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Is There Really Such a Thing as Low-Carbon Beef?

the US Department of Agriculture
New York University
Department of Agriculture and Agri-Food
the University of Oxford’s
Environmental Change Institute
Condé Nast
Affiliate Partnerships

Colin Beal
Joseph Poore
Thomas Nemecek
Matthew Hayek
Karen Beauchemin
Tara Garnett

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The New York Times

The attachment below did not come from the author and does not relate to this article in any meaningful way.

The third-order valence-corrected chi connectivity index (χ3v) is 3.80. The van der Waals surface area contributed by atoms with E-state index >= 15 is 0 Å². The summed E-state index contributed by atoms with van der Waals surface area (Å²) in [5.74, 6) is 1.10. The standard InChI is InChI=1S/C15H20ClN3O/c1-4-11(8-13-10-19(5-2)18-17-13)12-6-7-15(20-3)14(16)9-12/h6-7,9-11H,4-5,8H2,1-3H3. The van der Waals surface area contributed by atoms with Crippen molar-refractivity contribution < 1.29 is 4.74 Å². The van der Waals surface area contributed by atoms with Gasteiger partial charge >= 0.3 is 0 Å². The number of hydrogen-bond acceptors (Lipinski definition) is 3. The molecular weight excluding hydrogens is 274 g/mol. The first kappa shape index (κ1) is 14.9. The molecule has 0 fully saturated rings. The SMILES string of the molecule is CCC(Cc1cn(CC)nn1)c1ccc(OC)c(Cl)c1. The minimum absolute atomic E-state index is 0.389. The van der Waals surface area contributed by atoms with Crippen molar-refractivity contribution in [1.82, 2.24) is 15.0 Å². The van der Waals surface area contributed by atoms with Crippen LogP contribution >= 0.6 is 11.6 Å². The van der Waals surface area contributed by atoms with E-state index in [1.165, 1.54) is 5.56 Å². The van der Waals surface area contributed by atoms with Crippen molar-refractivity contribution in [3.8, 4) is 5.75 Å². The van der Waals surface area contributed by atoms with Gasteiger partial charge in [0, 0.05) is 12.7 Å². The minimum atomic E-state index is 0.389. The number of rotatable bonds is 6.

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Producers who can prove that their cattle are raised in a way that emits 10 percent less greenhouse gases than an industry baseline can qualify for the certification scheme, which is run by a private company called Low Carbon Beef.This is the first time that the USDA has approved this kind of certification for beef, and it will make it easier for manufacturers to eventually suggest that their products are more environmentally friendly than those of their competitors. Even lamb, which comes second in Poore and Nemecek’s analysis, produces less than half the carbon emissions of beef per gram of protein.A steak labeled as low-carbon is likely to have produced many times more emissions than other foods that a shopper might reach for as an alternative, says Matthew Hayek, an environmental scientist at New York University. The agency uses similar programs to regulate much of the wording that appears on meat labels.To achieve its certification, Low Carbon Beef requires the meat to come in at least 10 percent below 26.3 kilograms of carbon dioxide equivalents per kilogram of carcass weight—a way of expressing greenhouse gas emissions that takes into account the different warming impacts of gases such as methane. Higher benchmarks mean that more producers will automatically find themselves within Low Carbon Beef’s 10 percent threshold, which might lower the incentives for farmers to reduce their carbon emissions further.Beal says that his baseline is calculated on his company’s own proprietary modeling to ensure accurate comparisons between producers.

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